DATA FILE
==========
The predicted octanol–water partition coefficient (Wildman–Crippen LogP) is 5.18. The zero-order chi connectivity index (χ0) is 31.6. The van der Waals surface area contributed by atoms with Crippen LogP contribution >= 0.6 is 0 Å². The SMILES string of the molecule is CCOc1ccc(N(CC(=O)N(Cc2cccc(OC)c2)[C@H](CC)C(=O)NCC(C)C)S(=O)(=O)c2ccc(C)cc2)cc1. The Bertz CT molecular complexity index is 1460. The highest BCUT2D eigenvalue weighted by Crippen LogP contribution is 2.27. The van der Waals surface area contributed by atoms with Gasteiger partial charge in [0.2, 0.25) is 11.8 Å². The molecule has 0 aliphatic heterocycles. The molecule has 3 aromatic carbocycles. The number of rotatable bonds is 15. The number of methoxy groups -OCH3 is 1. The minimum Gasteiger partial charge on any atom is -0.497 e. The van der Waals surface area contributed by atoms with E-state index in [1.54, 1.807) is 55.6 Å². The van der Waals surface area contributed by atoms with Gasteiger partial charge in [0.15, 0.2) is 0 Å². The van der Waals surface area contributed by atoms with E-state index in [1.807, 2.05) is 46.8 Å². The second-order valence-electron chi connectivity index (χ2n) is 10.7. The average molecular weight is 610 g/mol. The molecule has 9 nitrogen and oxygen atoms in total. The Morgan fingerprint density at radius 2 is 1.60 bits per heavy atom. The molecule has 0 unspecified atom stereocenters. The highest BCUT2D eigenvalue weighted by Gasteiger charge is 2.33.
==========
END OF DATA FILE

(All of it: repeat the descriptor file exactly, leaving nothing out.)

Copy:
The predicted octanol–water partition coefficient (Wildman–Crippen LogP) is 5.18. The zero-order chi connectivity index (χ0) is 31.6. The van der Waals surface area contributed by atoms with Crippen LogP contribution >= 0.6 is 0 Å². The SMILES string of the molecule is CCOc1ccc(N(CC(=O)N(Cc2cccc(OC)c2)[C@H](CC)C(=O)NCC(C)C)S(=O)(=O)c2ccc(C)cc2)cc1. The Bertz CT molecular complexity index is 1460. The highest BCUT2D eigenvalue weighted by Crippen LogP contribution is 2.27. The van der Waals surface area contributed by atoms with Gasteiger partial charge in [0.2, 0.25) is 11.8 Å². The molecule has 0 aliphatic heterocycles. The molecule has 3 aromatic carbocycles. The number of rotatable bonds is 15. The number of methoxy groups -OCH3 is 1. The minimum Gasteiger partial charge on any atom is -0.497 e. The van der Waals surface area contributed by atoms with E-state index in [1.54, 1.807) is 55.6 Å². The van der Waals surface area contributed by atoms with Gasteiger partial charge in [0.15, 0.2) is 0 Å². The van der Waals surface area contributed by atoms with E-state index in [1.807, 2.05) is 46.8 Å². The second-order valence-electron chi connectivity index (χ2n) is 10.7. The average molecular weight is 610 g/mol. The molecule has 9 nitrogen and oxygen atoms in total. The Morgan fingerprint density at radius 2 is 1.60 bits per heavy atom. The molecule has 0 unspecified atom stereocenters. The highest BCUT2D eigenvalue weighted by Gasteiger charge is 2.33.